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Skating Dry Flies & Accidental Excellence

Excellence by accident. Whether the fly fisher knows or acknowledges it or not, this little quip may very well characterize some of the best experiences we have in angling.

A perfect example is one of the very first memorable trout I caught on a fly rod. Learning to fly fish, it was drilled into me that the fly shouldn’t drag. The dead drift was the goal, and anything else would lead to fishlessness. However, I can still see the wake of that beetle against the current as the white mouth of a big brown trout inhaled it.

Absolutely not dead, certainly not drifting, positively an accident.

I didn’t stumble across some new fly fishing paradigm. Inadvertently, I made a dry fly “move” on the water’s surface. There are a few different ways to give a dry fly a little action, but skating might be the most productive for trout fishing.

Skating dry flies for salmon, steelhead, and trout has been around for ages. Yet for whatever reason (I assume it is the clout of the dead-drift lobbyists) this once-popular technique has fallen out of common use. Even for trout, our fly fishing forefathers would skate mayflies and caddis regularly.

Why? It is what bugs do. Especially on glassy water, caddisflies will skitter their way in every direction as they attempt to take off. The tiny bug, dancing across the surface, doesn’t scare trout away. If anything, it triggers aggressive feeding. Consequently, imitating such movement can elicit those responses and lead to productive fishing.

Of course, it doesn’t always work. It can be a great way to put a spooky fish down. If there are plenty of spent insects floating along, a fish may very well refuse an offering that requires more effort. Most of all, if not done well it can just come across as wholly unnatural. It has to be done right, and it has to be done well.

So how is it done well? Here are a few things to think about:

  • Flies Pretty much any dry fly can be skated in a pinch. High floating, heavily hackled dries perform the best though. Very bushy caddis imitations are serviceable. I find that asymmetrical pattern, such as an elk hair caddis with it’s wing, has the tendency to flip while being skated. That is why I carry a few simple flies for skating. The recipe is easy: a fine dry fly hook, thread, with a full palmered body. I use hackle that is one size larger than the hook I’m tying on. The tie pictured above uses size 14 hackle on a size 12 hook. I’ve used it during tan caddis, sulphur, and the early part of white fly hatches.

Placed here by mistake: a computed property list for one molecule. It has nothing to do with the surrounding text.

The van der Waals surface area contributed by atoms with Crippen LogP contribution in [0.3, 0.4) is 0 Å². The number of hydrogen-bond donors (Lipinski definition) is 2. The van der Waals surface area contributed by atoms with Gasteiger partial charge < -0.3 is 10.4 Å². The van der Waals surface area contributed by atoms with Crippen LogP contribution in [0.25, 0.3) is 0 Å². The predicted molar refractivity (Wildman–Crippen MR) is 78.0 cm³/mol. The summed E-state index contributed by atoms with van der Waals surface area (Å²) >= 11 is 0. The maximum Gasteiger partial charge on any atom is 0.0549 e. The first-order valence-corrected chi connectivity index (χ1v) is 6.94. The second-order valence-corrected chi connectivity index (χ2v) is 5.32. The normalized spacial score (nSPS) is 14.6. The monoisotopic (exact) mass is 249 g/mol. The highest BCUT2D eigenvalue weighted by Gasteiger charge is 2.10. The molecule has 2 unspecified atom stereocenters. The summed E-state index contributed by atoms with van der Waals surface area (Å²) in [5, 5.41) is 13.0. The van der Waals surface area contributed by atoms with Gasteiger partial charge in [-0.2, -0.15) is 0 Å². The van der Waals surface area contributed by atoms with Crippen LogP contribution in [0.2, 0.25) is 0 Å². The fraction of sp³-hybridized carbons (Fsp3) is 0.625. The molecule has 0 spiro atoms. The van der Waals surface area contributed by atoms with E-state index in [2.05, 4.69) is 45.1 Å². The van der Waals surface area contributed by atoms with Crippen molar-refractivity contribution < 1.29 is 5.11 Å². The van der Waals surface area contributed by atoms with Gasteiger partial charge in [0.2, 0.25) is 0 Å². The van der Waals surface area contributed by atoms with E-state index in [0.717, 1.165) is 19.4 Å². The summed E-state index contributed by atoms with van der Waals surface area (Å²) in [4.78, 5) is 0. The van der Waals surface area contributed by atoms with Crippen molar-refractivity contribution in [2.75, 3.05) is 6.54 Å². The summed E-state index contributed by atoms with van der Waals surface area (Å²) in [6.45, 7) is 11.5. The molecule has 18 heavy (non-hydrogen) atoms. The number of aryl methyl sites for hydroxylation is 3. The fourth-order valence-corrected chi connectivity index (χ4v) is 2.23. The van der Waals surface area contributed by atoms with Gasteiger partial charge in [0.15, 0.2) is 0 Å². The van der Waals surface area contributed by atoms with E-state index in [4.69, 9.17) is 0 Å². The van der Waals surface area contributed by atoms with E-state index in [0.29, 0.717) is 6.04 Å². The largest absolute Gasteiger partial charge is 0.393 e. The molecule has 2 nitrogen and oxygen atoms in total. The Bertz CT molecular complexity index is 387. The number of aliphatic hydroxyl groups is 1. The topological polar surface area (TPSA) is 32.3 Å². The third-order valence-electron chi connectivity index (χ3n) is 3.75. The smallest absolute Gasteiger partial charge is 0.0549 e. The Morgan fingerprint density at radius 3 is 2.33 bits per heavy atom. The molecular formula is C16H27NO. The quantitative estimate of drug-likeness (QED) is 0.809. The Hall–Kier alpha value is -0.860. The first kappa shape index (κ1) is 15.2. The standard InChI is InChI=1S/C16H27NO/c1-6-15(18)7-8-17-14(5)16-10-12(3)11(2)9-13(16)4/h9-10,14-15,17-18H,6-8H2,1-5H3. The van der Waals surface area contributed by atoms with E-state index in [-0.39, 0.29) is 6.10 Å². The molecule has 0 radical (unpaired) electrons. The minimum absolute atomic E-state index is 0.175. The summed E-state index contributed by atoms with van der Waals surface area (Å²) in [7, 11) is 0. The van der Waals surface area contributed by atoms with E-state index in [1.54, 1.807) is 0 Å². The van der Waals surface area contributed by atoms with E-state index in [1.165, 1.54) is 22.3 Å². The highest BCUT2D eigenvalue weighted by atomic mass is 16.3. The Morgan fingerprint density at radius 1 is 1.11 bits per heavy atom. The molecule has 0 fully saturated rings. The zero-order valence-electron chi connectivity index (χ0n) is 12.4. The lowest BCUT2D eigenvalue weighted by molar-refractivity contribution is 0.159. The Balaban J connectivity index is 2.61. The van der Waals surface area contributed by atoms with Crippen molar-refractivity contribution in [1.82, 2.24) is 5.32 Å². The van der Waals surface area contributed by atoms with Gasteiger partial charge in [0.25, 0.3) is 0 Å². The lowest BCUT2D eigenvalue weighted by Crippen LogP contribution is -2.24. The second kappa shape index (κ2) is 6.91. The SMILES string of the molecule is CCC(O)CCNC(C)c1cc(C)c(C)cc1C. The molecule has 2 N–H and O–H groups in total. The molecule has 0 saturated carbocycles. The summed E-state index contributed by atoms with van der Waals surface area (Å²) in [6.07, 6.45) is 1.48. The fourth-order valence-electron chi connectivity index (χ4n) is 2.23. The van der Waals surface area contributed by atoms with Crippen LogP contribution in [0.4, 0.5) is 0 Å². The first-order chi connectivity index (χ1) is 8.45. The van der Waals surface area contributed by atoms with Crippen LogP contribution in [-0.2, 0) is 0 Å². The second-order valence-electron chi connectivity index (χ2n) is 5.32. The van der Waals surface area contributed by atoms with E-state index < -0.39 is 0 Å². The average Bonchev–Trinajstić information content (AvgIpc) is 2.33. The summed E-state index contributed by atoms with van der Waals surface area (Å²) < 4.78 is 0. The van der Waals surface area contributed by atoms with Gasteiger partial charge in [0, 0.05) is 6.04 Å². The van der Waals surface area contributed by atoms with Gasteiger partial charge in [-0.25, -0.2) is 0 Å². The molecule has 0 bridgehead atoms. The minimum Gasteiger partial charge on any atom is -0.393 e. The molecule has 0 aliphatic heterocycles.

• Gear Lots of flotant on the fly is key. Light tippet, greased starting a foot above the fly for a few feet, is helpful. Longer leaders in the 12’ to 16’ range will aid in the process, too. A long rod makes skating dries a bit easier. I’ll cover why below.
  • Technique Cast to the bank, a rock, or wherever may very well be a good feeding spot in it’s own right. Now just lift the rod tip enough so that the line and leader come off the surface. The longer rod and leader enables you to be in contact with just the fly. With a slow draw, allow the fly to pull free from the surface tension in little hops. You need to only move the leader so that the fly skips on the water. Even though bugs dart about on the water, they don’t move terribly fast. They also move in spurts. Pull the fly a few feet and pause; then repeat. You can do it in any direction, because bugs move in every direction.
  • Timing Not surprisingly, the best time to skate dries is when you see fish chasing dries that are skating. It can be used as an “attractor.” It can be used when fish are rising with reckless abandon. It can be used when nothing else is working!

I’ve skated dries on big, western rivers and on eastern spring creeks. I’ve had feisty brookies jump out of the water to take skated flies and I’ve had big rainbows slash at them from below the surface. It is a skill that isn’t to be deployed every time you go fishing, but it ought to be in the fly fisher’s arsenal. Once you get over the fact that you’re purposefully eschewing the dead drift model, you might be pleasantly surprised with the results.

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